After weeks of criticism and demonstrations, the NYPD announced a bit of good news on Thursday: Overall crime dropped in May by 21.2 percent, and it’s now down for the year by 2.5 percent.
The NYPD reported 35,651 major crimes, compared with 34,773 the year before. The drop is driven by decreases in the numbers of robberies, assaults and grand larcenies since the COVID-19 outbreak in mid-March.
But the department continues to be troubled by a startling spike in murders and shootings during the first five months of 2020. According to the May crime statistics report, homicides were up 79.1 percent, and shootings also spiked by 64 percent.
Officials blame most of the increase on gang related violence that has plagued all boroughs this year – even during the height of the COVID-19 crisis. There were 100 shootings compared with 61 last year, and 34 homicides in May compared with only 19 the years before.
Also of concern is an increase in burglaries that jumped 34 percent, from 1,154 this year compared with 861 last year. Officials are expecting burglaries to rise during June as many break-ins occurred during looting and vandalism that coincided with the George Floyd protests earlier in the month.
Officials also worried that stores which have been closed for months during the COVID-19 pandemic may have also been burglary victims without having reported it.
The May report revealed there were 6,362 major crimes as opposed to 8,075 the years before. Crime was down for every borough including transit and the housing bureau. In just one month, there was a 29 percent decrease in robberies, an 18 percent decrease in felony assaults and 43 percent decrease in grand larcenies.
Rapes also dropped in May by 33.7 percent, with 108 reported rapes compared to 163 last year. Police officials say they believe rape continues to be under reported.
Though the department was hit hard by the pandemic, sick reports have begun to return to normal levels of approximately 3 percent of the 36,000-member uniformed force. The NYPD lost 45 members of service who have died due to coronavirus-related illness, including three-star Chief of Transportation William Morris.
Officials say this has been some of the most challenging times for the department as they deal with daily demonstrations and small groups of looters and vandals that have plagued parts of the city and businesses located in those areas. Most of that looting has finally abated after two weeks of upheaval.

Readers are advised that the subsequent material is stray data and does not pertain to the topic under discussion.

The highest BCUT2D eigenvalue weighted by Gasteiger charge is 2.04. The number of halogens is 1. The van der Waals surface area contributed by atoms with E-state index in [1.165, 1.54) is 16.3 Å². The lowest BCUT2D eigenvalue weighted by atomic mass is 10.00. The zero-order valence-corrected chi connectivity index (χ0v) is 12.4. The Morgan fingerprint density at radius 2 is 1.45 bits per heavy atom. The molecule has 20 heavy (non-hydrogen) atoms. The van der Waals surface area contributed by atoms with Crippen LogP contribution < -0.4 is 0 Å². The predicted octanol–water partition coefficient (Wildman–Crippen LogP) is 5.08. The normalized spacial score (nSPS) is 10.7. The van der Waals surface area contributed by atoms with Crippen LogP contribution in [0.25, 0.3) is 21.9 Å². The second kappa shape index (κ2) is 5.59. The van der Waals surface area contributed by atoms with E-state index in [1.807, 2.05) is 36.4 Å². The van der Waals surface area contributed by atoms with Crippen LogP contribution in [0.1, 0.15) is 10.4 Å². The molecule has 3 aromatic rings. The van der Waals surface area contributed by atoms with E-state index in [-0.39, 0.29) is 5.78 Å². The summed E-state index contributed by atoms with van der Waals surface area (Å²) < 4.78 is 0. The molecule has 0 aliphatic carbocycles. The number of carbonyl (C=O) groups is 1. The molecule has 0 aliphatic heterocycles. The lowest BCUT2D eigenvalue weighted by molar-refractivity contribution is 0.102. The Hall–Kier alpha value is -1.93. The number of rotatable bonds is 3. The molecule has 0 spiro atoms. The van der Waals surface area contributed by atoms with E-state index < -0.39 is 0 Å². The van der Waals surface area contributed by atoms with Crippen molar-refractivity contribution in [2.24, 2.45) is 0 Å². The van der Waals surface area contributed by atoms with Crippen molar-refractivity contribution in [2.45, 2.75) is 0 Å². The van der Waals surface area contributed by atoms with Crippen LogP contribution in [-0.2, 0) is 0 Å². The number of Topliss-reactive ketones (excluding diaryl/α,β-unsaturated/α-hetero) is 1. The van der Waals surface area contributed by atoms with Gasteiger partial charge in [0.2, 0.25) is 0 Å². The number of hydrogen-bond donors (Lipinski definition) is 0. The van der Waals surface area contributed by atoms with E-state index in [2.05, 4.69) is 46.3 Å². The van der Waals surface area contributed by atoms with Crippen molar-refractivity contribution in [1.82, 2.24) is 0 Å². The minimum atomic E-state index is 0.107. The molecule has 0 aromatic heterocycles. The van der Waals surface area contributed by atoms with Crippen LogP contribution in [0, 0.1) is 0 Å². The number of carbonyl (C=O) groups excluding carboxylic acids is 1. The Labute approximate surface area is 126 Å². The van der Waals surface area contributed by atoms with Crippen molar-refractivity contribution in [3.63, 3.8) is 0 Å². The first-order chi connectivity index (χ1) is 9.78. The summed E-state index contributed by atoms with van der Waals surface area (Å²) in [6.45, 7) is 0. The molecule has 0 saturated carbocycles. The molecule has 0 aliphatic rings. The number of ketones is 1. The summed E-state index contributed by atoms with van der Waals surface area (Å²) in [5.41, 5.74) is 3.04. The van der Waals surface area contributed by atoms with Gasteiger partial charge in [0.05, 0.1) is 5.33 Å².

Some of the more pronounced looting occurred in Soho section of Manhattan and in the Fordham Road section of the Bronx. Dozens of stores were damaged and burglarized by looters who were using the protests to camouflage their crimes.
Several stores, including the Leica camera shop on Broadway in Soho, lost hundreds of thousands of dollars’ worth of merchandise. Some of those cameras appeared on eBay and other platforms the very next day, law enforcement sources said.
“I am proud of our police officers who have met the challenges of these trying times with remarkable fortitude and fairness,” said Police Commissioner Dermot Shea. “Their continuing success in simultaneously fighting crime, reinforcing the best public health practices and facilitating peaceful protest reflects the values of the New York City Police Department and the high standards of our profession.”
The department also announced the continuation of the Summer All-Out program that moves hundreds of additional officers into key area of the city that become busier during the summer. The additional manpower covers 10 neighborhoods that experience an uptick in crime during the summer.
In addition, NYPD officers continue to remind New Yorkers about the importance of following the best public health guidelines during the COVID-19 outbreak, though officers are refraining to penalize New Yorker’s during the crisis, and instead are distributing masks to the public.
The NYPD is now facing cuts to their budget that threaten to decrease manpower in the city. City Council members are considering slashing the NYPD budget by a billion dollars and shifting those resources to youth and education programs.
This story first appeared on amny.com.